COPY OF A LETTER just received from Capt. Irvin, dated 26th January, and 4th February, 1833.
Henly Park, January 26th, 1833,
My dear Governor,
I have had the pleasure of receiving your Letter of October 7th, by the Cornwallis, and sit down to take advantage of her departure to write by her. My last was despatched to you by H.M.S. Imogene, early last month, Capt. Blackwood having touched here on his way from India to the eastern coast and isles in the Pacific.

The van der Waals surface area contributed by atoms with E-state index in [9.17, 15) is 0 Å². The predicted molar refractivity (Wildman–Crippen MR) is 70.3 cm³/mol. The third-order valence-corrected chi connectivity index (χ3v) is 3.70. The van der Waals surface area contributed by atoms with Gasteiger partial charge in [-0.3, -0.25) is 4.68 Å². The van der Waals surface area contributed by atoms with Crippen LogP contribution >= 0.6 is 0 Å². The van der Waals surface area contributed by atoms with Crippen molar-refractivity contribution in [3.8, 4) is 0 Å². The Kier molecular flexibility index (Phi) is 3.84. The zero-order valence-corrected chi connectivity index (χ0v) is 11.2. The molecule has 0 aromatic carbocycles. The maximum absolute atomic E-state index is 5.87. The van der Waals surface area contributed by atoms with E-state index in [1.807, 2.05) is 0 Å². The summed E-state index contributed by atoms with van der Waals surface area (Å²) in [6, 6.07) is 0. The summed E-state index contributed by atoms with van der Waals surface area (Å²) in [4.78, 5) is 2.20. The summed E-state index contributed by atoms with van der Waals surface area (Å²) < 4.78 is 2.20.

We continue to get on quietly here, as I mentioned in my last. The crops have turned out very abundant, but the Van Diemen's Land seed has proved generally indifferent, and has introduced a good deal of smut; the farmers, however, seem well satisfied on the whole. I have directed Morgan to call on them for promissory notes, for the advances of provisions, payable the 1st June; and I have thought it advisable to issue a notice, that the Government consents to take, any time before then, wheat, the growth of the colony, in payment, delivered at 15s. per bushel, which is allowed by the farmers to be a fair remunerating price. Wheat has been selling at 25s. and 30s., but whenever Lennard and Brockman had thrashed, they offered it at their farms at 15s. Stephen Henty arrived a few days since with the Thistle, and a well-assorted cargo, including twenty tons of flour, which he sold for 4½d.; and wheat, I am told, at 8s. per bushel, to M'Dermott both; she goes back immediately for another cargo. The wheat crop is generally rated as under six months' consumption. I have some idea that it will be necessary to order from the company at the Cape fifty tons of flour, by Henderson, but our expenditure in stores has been so heavy that I shall not do so, if I can avoid it. As the expense of the Ellen is